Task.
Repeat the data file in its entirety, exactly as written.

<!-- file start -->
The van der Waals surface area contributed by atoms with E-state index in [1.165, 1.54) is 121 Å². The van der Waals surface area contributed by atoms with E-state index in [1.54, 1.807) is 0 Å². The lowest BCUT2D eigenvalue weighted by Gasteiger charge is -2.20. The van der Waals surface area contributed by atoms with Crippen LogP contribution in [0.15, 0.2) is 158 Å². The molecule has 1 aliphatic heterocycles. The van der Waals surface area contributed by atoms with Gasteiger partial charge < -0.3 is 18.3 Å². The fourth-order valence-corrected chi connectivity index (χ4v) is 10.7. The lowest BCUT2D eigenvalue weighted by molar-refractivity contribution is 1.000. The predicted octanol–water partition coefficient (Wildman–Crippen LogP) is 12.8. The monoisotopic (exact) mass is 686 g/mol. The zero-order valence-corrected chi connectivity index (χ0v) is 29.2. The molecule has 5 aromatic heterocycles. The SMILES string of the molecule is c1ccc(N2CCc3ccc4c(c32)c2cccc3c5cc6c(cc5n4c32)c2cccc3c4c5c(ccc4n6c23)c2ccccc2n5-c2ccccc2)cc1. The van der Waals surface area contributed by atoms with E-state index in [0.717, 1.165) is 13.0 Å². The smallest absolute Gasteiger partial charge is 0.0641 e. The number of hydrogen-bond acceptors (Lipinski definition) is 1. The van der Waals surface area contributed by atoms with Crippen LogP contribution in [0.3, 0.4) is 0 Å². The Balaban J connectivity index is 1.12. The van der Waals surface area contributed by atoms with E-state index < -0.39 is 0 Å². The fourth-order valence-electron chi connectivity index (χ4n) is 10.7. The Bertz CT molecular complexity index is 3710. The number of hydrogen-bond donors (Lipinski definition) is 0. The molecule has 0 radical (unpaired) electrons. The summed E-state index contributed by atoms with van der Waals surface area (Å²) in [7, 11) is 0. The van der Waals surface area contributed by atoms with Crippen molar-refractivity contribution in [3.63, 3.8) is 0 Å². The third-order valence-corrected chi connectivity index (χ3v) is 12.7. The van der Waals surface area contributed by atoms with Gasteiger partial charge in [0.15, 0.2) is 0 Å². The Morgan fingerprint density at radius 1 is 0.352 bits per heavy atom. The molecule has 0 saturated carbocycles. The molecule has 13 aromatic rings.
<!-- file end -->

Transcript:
The van der Waals surface area contributed by atoms with E-state index in [1.165, 1.54) is 121 Å². The van der Waals surface area contributed by atoms with E-state index in [1.54, 1.807) is 0 Å². The lowest BCUT2D eigenvalue weighted by Gasteiger charge is -2.20. The van der Waals surface area contributed by atoms with Crippen LogP contribution in [0.15, 0.2) is 158 Å². The molecule has 1 aliphatic heterocycles. The van der Waals surface area contributed by atoms with Gasteiger partial charge < -0.3 is 18.3 Å². The fourth-order valence-corrected chi connectivity index (χ4v) is 10.7. The lowest BCUT2D eigenvalue weighted by molar-refractivity contribution is 1.000. The predicted octanol–water partition coefficient (Wildman–Crippen LogP) is 12.8. The monoisotopic (exact) mass is 686 g/mol. The zero-order valence-corrected chi connectivity index (χ0v) is 29.2. The molecule has 5 aromatic heterocycles. The SMILES string of the molecule is c1ccc(N2CCc3ccc4c(c32)c2cccc3c5cc6c(cc5n4c32)c2cccc3c4c5c(ccc4n6c23)c2ccccc2n5-c2ccccc2)cc1. The van der Waals surface area contributed by atoms with E-state index in [0.717, 1.165) is 13.0 Å². The smallest absolute Gasteiger partial charge is 0.0641 e. The number of hydrogen-bond acceptors (Lipinski definition) is 1. The van der Waals surface area contributed by atoms with Crippen LogP contribution in [0.3, 0.4) is 0 Å². The Balaban J connectivity index is 1.12. The van der Waals surface area contributed by atoms with E-state index < -0.39 is 0 Å². The fourth-order valence-electron chi connectivity index (χ4n) is 10.7. The Bertz CT molecular complexity index is 3710. The number of hydrogen-bond donors (Lipinski definition) is 0. The molecule has 0 radical (unpaired) electrons. The summed E-state index contributed by atoms with van der Waals surface area (Å²) in [7, 11) is 0. The van der Waals surface area contributed by atoms with Crippen molar-refractivity contribution in [3.63, 3.8) is 0 Å². The third-order valence-corrected chi connectivity index (χ3v) is 12.7. The van der Waals surface area contributed by atoms with Gasteiger partial charge in [0.15, 0.2) is 0 Å². The Morgan fingerprint density at radius 1 is 0.352 bits per heavy atom. The molecule has 0 saturated carbocycles. The molecule has 13 aromatic rings.